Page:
Reading Aloud

“First I would like to write for you a poem to be

shouted in the teeth of

a strong wind.

Next I would like to write for you to sit on a

hill and read down the

river valley on a late summer afternoon,

reading it in less than a whisper….”

Carl Sandburg


Here’s some advice on reading poetry aloud or reciting

First, from the wonderful Scottish Poetry Library

Next, a video link from the American Poetry Out Loud website

We say keep your chosen poem close to yourself to start with. Read it on the page or on your phone a good few times. Allow it to involve you and require you to make choices about how you think it’s best read line by line, about the tone it requires. Then try reading it aloud to yourself, no one listening. Spend time with it and appreciate its impact on you. Good poems are usually exact even in their inexactness. What do you, in turn and exactly, like about how it’s put together? What its magic?  Keep returning to it. Immerse yourself in it in a spirit of curiosity. Any nerves you may have will evaporate by the time you’ve got this close up and intimate.

Eileen Murphy, on the Poetry Foundation website selects ten poems students love to read out loud. She selects them to show all the elements a reader can work with: attitude, rhyme, point of view, syntax, intonation, imagery, sound devices, allusion, and why a speaker within a poem speaks at all.

Robert Pinsky, former USA Poet Laureate, and the inspiration behind the Favourite Poem Project, says: ‘Read it aloud to relish the consonants and vowels and the way the verbs and adjectives and nouns do their job’.

Try writing your poem out in long hand slowly and reflectively a few times. Ask someone sympathetic to listen. This shows you any lapses of concentration, and therefore of delivery, due to self consciousness. The remedy is simple : plunge into the poem, concentrating on it 100%. Remember, your listeners are there to enjoy and appreciate your choice, not to rate your skills as a reader, so don’t get in the way.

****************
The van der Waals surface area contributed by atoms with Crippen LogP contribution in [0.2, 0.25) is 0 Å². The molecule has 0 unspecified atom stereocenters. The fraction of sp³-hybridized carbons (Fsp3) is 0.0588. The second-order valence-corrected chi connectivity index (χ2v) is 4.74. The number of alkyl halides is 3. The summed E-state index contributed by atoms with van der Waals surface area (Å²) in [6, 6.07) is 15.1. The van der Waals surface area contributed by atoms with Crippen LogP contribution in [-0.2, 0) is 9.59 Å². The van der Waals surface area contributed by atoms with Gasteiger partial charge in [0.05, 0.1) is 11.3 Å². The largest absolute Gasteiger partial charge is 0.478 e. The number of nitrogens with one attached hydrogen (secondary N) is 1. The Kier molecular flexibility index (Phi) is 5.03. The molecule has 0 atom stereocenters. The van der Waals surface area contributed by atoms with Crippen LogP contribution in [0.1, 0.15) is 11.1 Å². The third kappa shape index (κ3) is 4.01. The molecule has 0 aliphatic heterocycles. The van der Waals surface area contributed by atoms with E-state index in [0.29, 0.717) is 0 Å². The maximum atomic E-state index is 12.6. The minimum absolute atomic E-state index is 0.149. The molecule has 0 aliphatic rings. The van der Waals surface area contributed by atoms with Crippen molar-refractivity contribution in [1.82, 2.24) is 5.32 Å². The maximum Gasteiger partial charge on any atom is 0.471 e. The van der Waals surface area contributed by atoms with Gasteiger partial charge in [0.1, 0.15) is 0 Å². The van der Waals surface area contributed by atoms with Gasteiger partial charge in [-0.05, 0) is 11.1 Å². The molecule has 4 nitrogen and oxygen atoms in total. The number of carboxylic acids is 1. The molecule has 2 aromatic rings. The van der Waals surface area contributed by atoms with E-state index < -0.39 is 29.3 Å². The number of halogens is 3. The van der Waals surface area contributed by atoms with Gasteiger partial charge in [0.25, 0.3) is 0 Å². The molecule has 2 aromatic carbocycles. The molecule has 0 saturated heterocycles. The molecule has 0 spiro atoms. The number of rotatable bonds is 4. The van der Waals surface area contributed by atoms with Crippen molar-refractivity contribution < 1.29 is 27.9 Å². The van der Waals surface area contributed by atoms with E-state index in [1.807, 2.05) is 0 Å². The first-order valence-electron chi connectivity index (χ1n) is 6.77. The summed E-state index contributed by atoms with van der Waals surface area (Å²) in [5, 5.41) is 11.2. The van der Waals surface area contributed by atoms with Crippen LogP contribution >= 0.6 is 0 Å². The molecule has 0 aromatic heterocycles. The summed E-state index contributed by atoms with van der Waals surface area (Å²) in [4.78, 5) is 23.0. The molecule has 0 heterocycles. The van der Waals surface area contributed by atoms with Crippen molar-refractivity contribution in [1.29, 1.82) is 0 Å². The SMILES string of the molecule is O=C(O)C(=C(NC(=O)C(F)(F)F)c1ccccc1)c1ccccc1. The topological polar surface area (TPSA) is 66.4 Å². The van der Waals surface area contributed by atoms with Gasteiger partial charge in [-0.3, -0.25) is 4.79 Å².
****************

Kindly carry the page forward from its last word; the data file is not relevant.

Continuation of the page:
Josephine Hart said :
‘the sense of sound, and what Robert Frost described as “the sound of sense”, is lost unless we hear it. The loss is incalculable. Increasingly our inner ear is failing and an entire sound archive from which great poetry was not only created, but appreciated and understood, is fading away. For centuries this inner ear was trained through the speaking of poetry out loud, the oral tradition not a discipline but a voluptuous joy as we absorbed into memory the resonance of sound. The echo chambers of our minds are becoming silent. Children can leave school, or indeed university, without hearing some of the greatest lines ever written, by some of the greatest poets in this or any other language, lines mostly written to be “sounded out”.’

The Alzheimer’s Project  suggests projecting poems “like a street corner seller from Elizabethan England, say a fish monger. How about sounding like a hotdog vendor from a baseball game? Think of how an auctioneer sounds or a flight attendant. How would a lover read a poem before a fireplace in full woo mode? Try on different regional accents. There is such a richness of voice in a New England fisherman’s voice, a Southern Bell’s mint julep, or a Texas rodeo twang. The idea is to be playful in your reading; to use a variety of volumes and intensity; to listen to all the wonderful voices around you and bring them into your reading. You don’t have to be a perfect mimic, just be aware of all the possible sounds the human voice can make”.

Rita Dove describes the involvement of the whole body in spoken language: ‘The music is so important to me, I can’t really emphasize that too much. I think that one of the ways that a poem convinces us is not just the words, the meaning of the words, but the sound of them in our mouths, the way they increase our heartbeat or not, the amount of breath it takes to say a sentence, whether it will make us breathless at the end or whether it gives us time for repose or contemplation. It’s the way our entire body gets involved in the language being spoken. And even if we are reading the poem silently, those rhythms exist.’

Marge Piercy pleads with her readers to enhance their appreciation of her poem by saying it out loud, and not to worry if they sound foolish: ‘A poem like this one is designed to be said and heard, and the more you overcome any fear you have of making a fool of yourself and experiment with saying poems — chanting them, reciting them, shouting them, crooning them, the more you will hear of how each is put together and therefore the more enjoyment you’ll get out of a poem. A poem speaks to you with its sounds and its rhythms as much as it speaks to you in the meaning of its word.’

Alexander Pope (1688-1744) practises what he preaches about sound: